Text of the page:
Defender a Blow for Rule of Law
And this uniquely cruel form of punishment is also – as in this case – plagued
with arbitrariness, prejudice and error. Did the 2 young men actually commit
the bombings in April 2011 for which they were executed, in which 15 people
were killed and over 200 injured?
Hugh Williamson, Europe and Central Asia director at Human Rights Watch Recent
executions in Belarus exemplify repression on a scale unprecedented in the
post-Soviet era, and the EU should apply more pressure on the Lukashenka regime
– says Human Rights Watch.
The international condemnations of the two executions announced last Saturday
in Belarus came fast and furious, but of course they were too late to make a
difference. Thorbjorn Jagland, secretary general of the Council of Europe, said
Belarus was increasingly isolated from the rest of the world due to its
"disrespect of basic human rights". Markus Loening, Germany's human rights
commissioner, was cutting in his criticism, describing Alyaksandr Lukashenka,
Belarus' authoritarian president, as "a dictator without heart or mercy".
Lukashenka had last week refused to pardon the two men, Dzmitry Kanavalau and
Uladzislau Kavalyou, both aged 26, who were convicted last year for a number of
offences, including a deadly attack on the Minsk metro. An estimated 400 people
have been executed in Belarus since 1991, and the country of 9.5 million people
on the European Union's borders remains the only European country to use the
death penalty. As if the executions were not awful enough for the relatives,
Lyubov Kavalyova, Kavalyou's mother, was only informed of her son's death after
the event, in a letter from the Supreme Court.
Capital punishment is wrong in principle and should be abolished. Belarus
should at the very least introduce an immediate moratorium on executions. And
this uniquely cruel form of punishment is also – as in this case – plagued with
arbitrariness, prejudice and error. Did the 2 young men actually commit the
bombings in April 2011 for which they were executed, in which 15 people were
killed and over 200 injured?
Independent experts and human rights groups repeatedly expressed their concerns
about due process and other fair trial violations, including torture and other
forms of ill-treatment, during the investigation and trial. Kanavalau and
Kavalyou were executed despite the fact that Kavalyou's mother had submitted a
petition on her son's behalf to the United Nations human rights committee,
which, following standard practice, asked the Belarus government not to carry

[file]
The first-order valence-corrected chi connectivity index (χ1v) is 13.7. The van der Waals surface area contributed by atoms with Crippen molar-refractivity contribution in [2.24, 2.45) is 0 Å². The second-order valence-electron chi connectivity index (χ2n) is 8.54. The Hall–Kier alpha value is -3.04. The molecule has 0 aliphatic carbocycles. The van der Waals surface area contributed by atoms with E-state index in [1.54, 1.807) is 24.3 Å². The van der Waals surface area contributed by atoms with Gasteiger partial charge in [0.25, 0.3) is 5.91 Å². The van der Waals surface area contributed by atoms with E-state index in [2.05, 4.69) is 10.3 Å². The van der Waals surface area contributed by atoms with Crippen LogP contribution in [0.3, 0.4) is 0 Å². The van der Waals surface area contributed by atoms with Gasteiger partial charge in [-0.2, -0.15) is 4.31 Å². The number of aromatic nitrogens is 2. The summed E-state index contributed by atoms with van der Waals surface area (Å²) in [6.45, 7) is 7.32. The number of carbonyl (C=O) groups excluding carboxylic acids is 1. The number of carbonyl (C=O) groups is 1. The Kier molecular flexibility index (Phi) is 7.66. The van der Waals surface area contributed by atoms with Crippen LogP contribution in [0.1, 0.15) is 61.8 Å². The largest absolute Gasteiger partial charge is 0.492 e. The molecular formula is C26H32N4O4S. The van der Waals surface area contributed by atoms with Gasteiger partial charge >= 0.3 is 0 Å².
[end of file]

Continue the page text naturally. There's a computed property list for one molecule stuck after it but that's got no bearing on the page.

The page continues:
out the sentence until the committee had reviewed and issued a decision in the
case. As in previous execution cases in Belarus, the 2 men initially confessed
to the crime, but later retracted their confessions, with family members
claiming both men were beaten or tortured during police interrogation.
Sadly, the executions fit a wider pattern of human rights abuses in Belarus,
triggered most recently by the crackdown on protests in December 2010 after
flawed elections gave Lukashenka another term. Over 700 protesters, including
dozens of journalists and seven presidential candidates, were arrested at the
time, and many served 15-day prison terms for "hooliganism". Since then the
levels of repression have been unprecedented in the post-Soviet era, with heavy
restrictions on the media and freedom of assembly. Human rights defenders,
lawyers, journalists and political activists have been the target of harassment
campaigns, and several prominent opposition figures remain in prison.
So what can be done? The EU was correct last month when it widened its
sanctions against the Lukashenka regime, listing 21 judges and top police
officers who face travel bans and asset freezes in the EU. The executions
should strengthen its resolve further. Minsk's reaction, telling the Polish
ambassador and the head of the EU delegation to leave Belarus, should not deter
the EU from putting the sanctions into effect.
The EU should also use its influence to maintain pressure on Belarus in the
UN's human rights council in Geneva. Last June the council, in a move reserved
for severe cases of human rights abuses, condemned the recent violations and
instructed Navi Pillay, the high commissioner for human rights, to monitor the
situation in Belarus and report back. Her report is due in June. The
international community should use this opportunity to send a clear message
that human rights abuses must stop immediately.
Perhaps most important, ordinary citizens in Belarus must know they are not
forgotten. People continue to stand up to the regime, knowing they could face
severe consequences, and these actions deserve respect and backing. At the
weekend, after the two deaths were announced, groups of people angered by the
executions laid flowers and lit candles outside the metro station where the
bombing occurred last year.
Tatyana Snezhinskaya, a teacher who attended, told the international media:
"The government shot these boys so quickly [after the trials] that I have even
more doubts about their guilt. The death penalty should be abolished. We should
not take the lives of people, especially of those who might be victims of
judicial errors or political orders". Such brave gestures deserve international
(source: Hugh Williamson is director of the Europe and Central Asia division of
Human Rights Watch)